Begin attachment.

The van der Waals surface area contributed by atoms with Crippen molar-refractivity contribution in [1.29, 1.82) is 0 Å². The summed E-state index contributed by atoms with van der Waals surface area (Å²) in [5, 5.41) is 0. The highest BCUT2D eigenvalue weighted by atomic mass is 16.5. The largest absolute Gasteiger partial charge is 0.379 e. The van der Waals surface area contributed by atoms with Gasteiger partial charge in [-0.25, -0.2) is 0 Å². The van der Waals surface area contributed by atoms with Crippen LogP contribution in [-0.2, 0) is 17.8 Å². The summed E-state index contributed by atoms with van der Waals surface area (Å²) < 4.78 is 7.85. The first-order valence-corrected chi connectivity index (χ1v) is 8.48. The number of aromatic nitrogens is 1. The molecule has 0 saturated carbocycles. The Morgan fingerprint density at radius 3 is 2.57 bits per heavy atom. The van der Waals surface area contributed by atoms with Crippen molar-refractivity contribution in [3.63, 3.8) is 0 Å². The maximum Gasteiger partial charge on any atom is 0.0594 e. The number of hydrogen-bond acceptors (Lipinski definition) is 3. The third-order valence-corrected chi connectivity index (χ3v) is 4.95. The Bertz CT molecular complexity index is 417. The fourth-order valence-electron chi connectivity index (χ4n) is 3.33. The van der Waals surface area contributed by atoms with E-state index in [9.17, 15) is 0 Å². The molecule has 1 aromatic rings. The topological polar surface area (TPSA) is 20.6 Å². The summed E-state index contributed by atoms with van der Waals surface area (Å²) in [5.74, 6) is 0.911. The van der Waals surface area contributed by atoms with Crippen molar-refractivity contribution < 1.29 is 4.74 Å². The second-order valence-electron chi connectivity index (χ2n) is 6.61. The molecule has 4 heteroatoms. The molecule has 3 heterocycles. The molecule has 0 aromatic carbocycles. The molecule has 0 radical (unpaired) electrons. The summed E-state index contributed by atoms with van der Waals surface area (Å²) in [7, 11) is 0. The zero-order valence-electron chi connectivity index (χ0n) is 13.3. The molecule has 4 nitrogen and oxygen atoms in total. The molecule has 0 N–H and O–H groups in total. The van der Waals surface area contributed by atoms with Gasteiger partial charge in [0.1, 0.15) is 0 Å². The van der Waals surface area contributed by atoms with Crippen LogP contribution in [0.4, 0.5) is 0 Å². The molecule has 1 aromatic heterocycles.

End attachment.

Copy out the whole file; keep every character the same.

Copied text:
The van der Waals surface area contributed by atoms with Crippen molar-refractivity contribution in [1.29, 1.82) is 0 Å². The summed E-state index contributed by atoms with van der Waals surface area (Å²) in [5, 5.41) is 0. The highest BCUT2D eigenvalue weighted by atomic mass is 16.5. The largest absolute Gasteiger partial charge is 0.379 e. The van der Waals surface area contributed by atoms with Gasteiger partial charge in [-0.25, -0.2) is 0 Å². The van der Waals surface area contributed by atoms with Crippen LogP contribution in [-0.2, 0) is 17.8 Å². The summed E-state index contributed by atoms with van der Waals surface area (Å²) < 4.78 is 7.85. The first-order valence-corrected chi connectivity index (χ1v) is 8.48. The number of aromatic nitrogens is 1. The molecule has 0 saturated carbocycles. The Morgan fingerprint density at radius 3 is 2.57 bits per heavy atom. The van der Waals surface area contributed by atoms with Crippen molar-refractivity contribution in [3.63, 3.8) is 0 Å². The maximum Gasteiger partial charge on any atom is 0.0594 e. The number of hydrogen-bond acceptors (Lipinski definition) is 3. The third-order valence-corrected chi connectivity index (χ3v) is 4.95. The Bertz CT molecular complexity index is 417. The fourth-order valence-electron chi connectivity index (χ4n) is 3.33. The van der Waals surface area contributed by atoms with E-state index in [9.17, 15) is 0 Å². The molecule has 1 aromatic rings. The topological polar surface area (TPSA) is 20.6 Å². The summed E-state index contributed by atoms with van der Waals surface area (Å²) in [5.74, 6) is 0.911. The van der Waals surface area contributed by atoms with Crippen molar-refractivity contribution < 1.29 is 4.74 Å². The second-order valence-electron chi connectivity index (χ2n) is 6.61. The molecule has 4 heteroatoms. The molecule has 3 heterocycles. The molecule has 0 aromatic carbocycles. The molecule has 0 radical (unpaired) electrons. The summed E-state index contributed by atoms with van der Waals surface area (Å²) in [7, 11) is 0. The zero-order valence-electron chi connectivity index (χ0n) is 13.3. The molecule has 4 nitrogen and oxygen atoms in total. The molecule has 0 N–H and O–H groups in total. The van der Waals surface area contributed by atoms with Gasteiger partial charge in [0.1, 0.15) is 0 Å². The van der Waals surface area contributed by atoms with Crippen LogP contribution in [0.4, 0.5) is 0 Å². The molecule has 1 aromatic heterocycles.